Britons' reluctance to go to the doctor may explain poor cancer survival rate

The British stiff upper lip could account for the country's poor showing in the European cancer survival league – but no one knows for sure, the Government's cancer tsar has warned.

Professor Mike Richards, the national cancer director, said thousands of lives could be saved in Britain if patients consulted their doctors sooner with suspect symptoms and were diagnosed and treated more quickly. Ignoring symptoms such as a lump in the breast, blood in the faeces or a persistent cough could be a death sentence.

Up to 11,000 deaths from cancer could be prevented every year if Britain improved its survival rates to match the best-performing countries in Europe, according to figures published yesterday by Cancer Research UK. Asked to explain the gap with Europe, Professor Richards said: "It is a very interesting question to which we do not have the answer. We may be too stoical – I don't know.

"We know that cancer treatment in Britain has improved vastly in recent years and we are now beginning to see the impact on our survival rates. But we have still got work to do if we are going to catch up with the rest of Europe," he said. "I believe that if we can tackle delays in diagnosing cancer, we will be able to save thousands more lives in the future."

Professor Richards authored a review of "top-up" payments for cancer treatment – allowing individuals to pay privately for drugs not available on the NHS – which was published earlier this month, and recommended quicker access to new treatments.

He admitted Britain had been slow in the past to take up new drugs. But he added: "I don't believe that had any significant impact on survival rates. I am quite sure earlier diagnosis is far more important. I feel really strongly this could make a real difference."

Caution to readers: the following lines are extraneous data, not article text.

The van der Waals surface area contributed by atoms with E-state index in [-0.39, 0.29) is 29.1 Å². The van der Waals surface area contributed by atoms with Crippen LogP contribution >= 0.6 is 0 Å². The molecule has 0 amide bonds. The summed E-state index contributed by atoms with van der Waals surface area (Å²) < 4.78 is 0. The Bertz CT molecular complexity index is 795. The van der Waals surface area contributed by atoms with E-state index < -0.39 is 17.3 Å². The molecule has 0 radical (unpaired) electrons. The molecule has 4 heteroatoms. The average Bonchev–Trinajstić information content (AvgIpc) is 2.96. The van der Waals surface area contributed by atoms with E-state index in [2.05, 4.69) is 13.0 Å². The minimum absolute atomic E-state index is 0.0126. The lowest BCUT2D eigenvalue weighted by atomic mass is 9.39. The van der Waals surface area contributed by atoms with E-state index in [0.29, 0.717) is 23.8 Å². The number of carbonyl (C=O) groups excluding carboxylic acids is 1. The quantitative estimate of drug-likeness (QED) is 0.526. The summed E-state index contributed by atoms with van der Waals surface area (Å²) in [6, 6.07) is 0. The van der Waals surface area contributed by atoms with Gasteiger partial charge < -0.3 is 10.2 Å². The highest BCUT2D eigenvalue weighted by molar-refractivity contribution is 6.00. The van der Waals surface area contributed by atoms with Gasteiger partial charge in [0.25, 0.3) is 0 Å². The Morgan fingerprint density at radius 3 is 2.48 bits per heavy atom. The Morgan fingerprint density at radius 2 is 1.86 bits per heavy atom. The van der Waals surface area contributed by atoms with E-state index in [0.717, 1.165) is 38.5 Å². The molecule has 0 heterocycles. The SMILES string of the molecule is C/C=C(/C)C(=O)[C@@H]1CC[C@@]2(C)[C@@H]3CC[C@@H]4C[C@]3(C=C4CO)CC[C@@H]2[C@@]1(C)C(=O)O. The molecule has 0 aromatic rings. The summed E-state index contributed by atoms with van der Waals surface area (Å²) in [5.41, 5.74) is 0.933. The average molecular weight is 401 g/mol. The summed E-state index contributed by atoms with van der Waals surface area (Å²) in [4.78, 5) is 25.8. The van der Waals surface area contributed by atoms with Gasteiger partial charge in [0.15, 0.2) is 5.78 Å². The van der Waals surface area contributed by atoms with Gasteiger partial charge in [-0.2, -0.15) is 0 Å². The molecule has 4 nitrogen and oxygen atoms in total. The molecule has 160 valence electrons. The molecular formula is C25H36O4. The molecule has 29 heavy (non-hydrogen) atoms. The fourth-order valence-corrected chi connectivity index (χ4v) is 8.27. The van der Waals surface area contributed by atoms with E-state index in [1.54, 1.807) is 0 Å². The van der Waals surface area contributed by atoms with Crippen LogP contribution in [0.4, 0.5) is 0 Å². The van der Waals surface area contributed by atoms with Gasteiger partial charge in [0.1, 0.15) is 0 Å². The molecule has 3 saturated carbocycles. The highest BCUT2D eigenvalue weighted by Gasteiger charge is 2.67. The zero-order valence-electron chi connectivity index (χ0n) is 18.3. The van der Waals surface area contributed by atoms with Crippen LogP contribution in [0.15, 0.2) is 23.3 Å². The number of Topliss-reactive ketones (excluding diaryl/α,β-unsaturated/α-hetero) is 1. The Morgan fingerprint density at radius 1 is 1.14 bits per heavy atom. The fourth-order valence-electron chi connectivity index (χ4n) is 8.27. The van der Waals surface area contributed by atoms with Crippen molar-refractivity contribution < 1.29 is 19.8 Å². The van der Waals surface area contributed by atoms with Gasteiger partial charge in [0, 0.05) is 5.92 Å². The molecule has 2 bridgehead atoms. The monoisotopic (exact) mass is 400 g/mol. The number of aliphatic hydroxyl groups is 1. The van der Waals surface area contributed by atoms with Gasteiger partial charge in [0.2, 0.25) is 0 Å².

Under a National Awareness and Early Diagnosis Initiative, launched today, research is planned in conjunction with a number of countries "whose survival figures we trust" to examine differences in culture, attitudes and awareness that could affect attendance for diagnosis and treatment, he said. Work is also underway in the UK to improve public awareness of cancer, with pilot schemes in 20 primary care trusts run by the Improvement Foundation.

Professor Richards said: "They hold meetings in pubs, clubs, bingo halls and mosques. The aim is to get people to start talking about bowels and breasts and coughs, to find out what people know about cancer and to stimulate discussion.

"It is much more positive to say 'If you catch it early you are more likely to be cured' than to say 'Delay means you are more likely to die'."

Researchers from Cancer Research UK compared survival rates for 39 cancers in Britain and 13 other European countries, using data for patients diagnosed in 1995 to 1999, published in 2007 in the Eurocare-4 study.

The results show that if Britain's survival rate had been the same as the European average, there would have been 6,500 fewer deaths annually. Around 150,000 people die of cancer each year in Britain.

Compared with the best countries in Europe, cancer deaths in Britain were around 11,000 worse, indicating that the gap had closed slightly from 12,000 in the late 1980s.

Recent improvements in treatments suggest that Britain has made further gains compared with the rest of Europe, researchers said.